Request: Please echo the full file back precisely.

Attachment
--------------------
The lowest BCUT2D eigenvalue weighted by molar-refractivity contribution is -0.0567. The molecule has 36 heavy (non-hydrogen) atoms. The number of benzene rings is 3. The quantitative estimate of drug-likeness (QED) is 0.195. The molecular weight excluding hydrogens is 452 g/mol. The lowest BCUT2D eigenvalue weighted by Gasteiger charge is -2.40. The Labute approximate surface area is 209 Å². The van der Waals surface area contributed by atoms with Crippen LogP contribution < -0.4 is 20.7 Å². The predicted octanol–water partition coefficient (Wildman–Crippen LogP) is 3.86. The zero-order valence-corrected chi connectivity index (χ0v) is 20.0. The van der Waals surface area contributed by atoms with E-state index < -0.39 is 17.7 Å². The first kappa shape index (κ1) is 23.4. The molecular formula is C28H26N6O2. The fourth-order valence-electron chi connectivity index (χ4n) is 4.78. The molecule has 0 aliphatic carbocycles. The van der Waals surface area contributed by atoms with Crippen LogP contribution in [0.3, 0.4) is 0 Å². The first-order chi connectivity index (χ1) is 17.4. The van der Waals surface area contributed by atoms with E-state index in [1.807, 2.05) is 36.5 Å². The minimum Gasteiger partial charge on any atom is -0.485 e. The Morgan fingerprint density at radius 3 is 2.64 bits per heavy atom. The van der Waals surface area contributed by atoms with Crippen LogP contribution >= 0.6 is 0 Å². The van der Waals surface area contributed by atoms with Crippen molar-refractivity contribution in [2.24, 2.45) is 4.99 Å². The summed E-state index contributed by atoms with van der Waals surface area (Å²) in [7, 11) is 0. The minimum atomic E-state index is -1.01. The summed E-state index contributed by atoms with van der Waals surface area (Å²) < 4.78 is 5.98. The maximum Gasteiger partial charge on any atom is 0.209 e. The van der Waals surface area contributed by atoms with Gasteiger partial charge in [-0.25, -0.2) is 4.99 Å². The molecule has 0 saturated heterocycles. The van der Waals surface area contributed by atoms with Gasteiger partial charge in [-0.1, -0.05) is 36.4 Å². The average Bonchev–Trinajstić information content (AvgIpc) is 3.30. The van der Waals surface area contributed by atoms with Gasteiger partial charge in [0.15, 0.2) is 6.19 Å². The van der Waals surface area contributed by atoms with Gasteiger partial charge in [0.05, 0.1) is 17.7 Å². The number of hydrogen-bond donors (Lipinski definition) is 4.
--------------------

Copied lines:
The lowest BCUT2D eigenvalue weighted by molar-refractivity contribution is -0.0567. The molecule has 36 heavy (non-hydrogen) atoms. The number of benzene rings is 3. The quantitative estimate of drug-likeness (QED) is 0.195. The molecular weight excluding hydrogens is 452 g/mol. The lowest BCUT2D eigenvalue weighted by Gasteiger charge is -2.40. The Labute approximate surface area is 209 Å². The van der Waals surface area contributed by atoms with Crippen LogP contribution < -0.4 is 20.7 Å². The predicted octanol–water partition coefficient (Wildman–Crippen LogP) is 3.86. The zero-order valence-corrected chi connectivity index (χ0v) is 20.0. The van der Waals surface area contributed by atoms with E-state index < -0.39 is 17.7 Å². The first kappa shape index (κ1) is 23.4. The molecular formula is C28H26N6O2. The fourth-order valence-electron chi connectivity index (χ4n) is 4.78. The molecule has 0 aliphatic carbocycles. The van der Waals surface area contributed by atoms with Crippen LogP contribution in [0.3, 0.4) is 0 Å². The first-order chi connectivity index (χ1) is 17.4. The van der Waals surface area contributed by atoms with E-state index in [1.807, 2.05) is 36.5 Å². The minimum Gasteiger partial charge on any atom is -0.485 e. The Morgan fingerprint density at radius 3 is 2.64 bits per heavy atom. The van der Waals surface area contributed by atoms with Crippen LogP contribution >= 0.6 is 0 Å². The van der Waals surface area contributed by atoms with Crippen molar-refractivity contribution in [2.24, 2.45) is 4.99 Å². The summed E-state index contributed by atoms with van der Waals surface area (Å²) in [7, 11) is 0. The minimum atomic E-state index is -1.01. The summed E-state index contributed by atoms with van der Waals surface area (Å²) < 4.78 is 5.98. The maximum Gasteiger partial charge on any atom is 0.209 e. The van der Waals surface area contributed by atoms with Gasteiger partial charge in [-0.25, -0.2) is 4.99 Å². The molecule has 0 saturated heterocycles. The van der Waals surface area contributed by atoms with Gasteiger partial charge in [-0.1, -0.05) is 36.4 Å². The average Bonchev–Trinajstić information content (AvgIpc) is 3.30. The van der Waals surface area contributed by atoms with Gasteiger partial charge in [0.15, 0.2) is 6.19 Å². The van der Waals surface area contributed by atoms with Gasteiger partial charge in [0.05, 0.1) is 17.7 Å². The number of hydrogen-bond donors (Lipinski definition) is 4.